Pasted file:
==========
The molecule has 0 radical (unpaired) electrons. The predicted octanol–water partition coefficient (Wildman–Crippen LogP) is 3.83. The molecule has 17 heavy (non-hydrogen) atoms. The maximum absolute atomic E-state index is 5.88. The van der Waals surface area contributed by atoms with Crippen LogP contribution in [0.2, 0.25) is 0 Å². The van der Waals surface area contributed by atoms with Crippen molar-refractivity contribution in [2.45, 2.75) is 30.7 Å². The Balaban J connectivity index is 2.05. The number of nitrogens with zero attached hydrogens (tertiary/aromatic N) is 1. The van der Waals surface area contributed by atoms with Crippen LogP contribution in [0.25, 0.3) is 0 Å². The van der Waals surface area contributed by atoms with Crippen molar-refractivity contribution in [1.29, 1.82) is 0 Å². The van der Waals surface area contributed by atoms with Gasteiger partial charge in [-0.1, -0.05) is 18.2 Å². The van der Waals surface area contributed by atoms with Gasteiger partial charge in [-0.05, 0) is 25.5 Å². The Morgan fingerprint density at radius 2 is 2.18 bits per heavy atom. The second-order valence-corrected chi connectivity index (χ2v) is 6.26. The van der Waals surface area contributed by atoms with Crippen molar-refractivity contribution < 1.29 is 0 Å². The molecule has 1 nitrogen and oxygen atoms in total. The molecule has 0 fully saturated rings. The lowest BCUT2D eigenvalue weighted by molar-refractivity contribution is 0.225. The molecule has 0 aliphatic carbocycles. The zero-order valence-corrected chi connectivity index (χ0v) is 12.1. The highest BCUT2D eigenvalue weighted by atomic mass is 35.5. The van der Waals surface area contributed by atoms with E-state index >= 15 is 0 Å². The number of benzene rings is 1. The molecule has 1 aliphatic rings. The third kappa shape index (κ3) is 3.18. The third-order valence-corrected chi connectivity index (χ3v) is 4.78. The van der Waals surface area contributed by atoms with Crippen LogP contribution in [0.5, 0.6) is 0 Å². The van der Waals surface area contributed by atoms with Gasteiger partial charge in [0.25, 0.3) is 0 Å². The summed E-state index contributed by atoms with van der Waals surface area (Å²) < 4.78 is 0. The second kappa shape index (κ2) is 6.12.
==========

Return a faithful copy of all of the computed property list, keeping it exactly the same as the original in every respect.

The molecule has 0 radical (unpaired) electrons. The predicted octanol–water partition coefficient (Wildman–Crippen LogP) is 3.83. The molecule has 17 heavy (non-hydrogen) atoms. The maximum absolute atomic E-state index is 5.88. The van der Waals surface area contributed by atoms with Crippen LogP contribution in [0.2, 0.25) is 0 Å². The van der Waals surface area contributed by atoms with Crippen molar-refractivity contribution in [2.45, 2.75) is 30.7 Å². The Balaban J connectivity index is 2.05. The number of nitrogens with zero attached hydrogens (tertiary/aromatic N) is 1. The van der Waals surface area contributed by atoms with Crippen LogP contribution in [0.25, 0.3) is 0 Å². The van der Waals surface area contributed by atoms with Crippen molar-refractivity contribution in [1.29, 1.82) is 0 Å². The van der Waals surface area contributed by atoms with Gasteiger partial charge in [-0.1, -0.05) is 18.2 Å². The van der Waals surface area contributed by atoms with Gasteiger partial charge in [-0.05, 0) is 25.5 Å². The Morgan fingerprint density at radius 2 is 2.18 bits per heavy atom. The second-order valence-corrected chi connectivity index (χ2v) is 6.26. The van der Waals surface area contributed by atoms with Crippen molar-refractivity contribution < 1.29 is 0 Å². The molecule has 1 nitrogen and oxygen atoms in total. The molecule has 0 fully saturated rings. The lowest BCUT2D eigenvalue weighted by molar-refractivity contribution is 0.225. The molecule has 0 aliphatic carbocycles. The zero-order valence-corrected chi connectivity index (χ0v) is 12.1. The highest BCUT2D eigenvalue weighted by atomic mass is 35.5. The van der Waals surface area contributed by atoms with E-state index >= 15 is 0 Å². The number of benzene rings is 1. The molecule has 1 aliphatic rings. The third kappa shape index (κ3) is 3.18. The third-order valence-corrected chi connectivity index (χ3v) is 4.78. The van der Waals surface area contributed by atoms with Crippen LogP contribution in [0.5, 0.6) is 0 Å². The van der Waals surface area contributed by atoms with Gasteiger partial charge in [0.25, 0.3) is 0 Å². The summed E-state index contributed by atoms with van der Waals surface area (Å²) < 4.78 is 0. The second kappa shape index (κ2) is 6.12.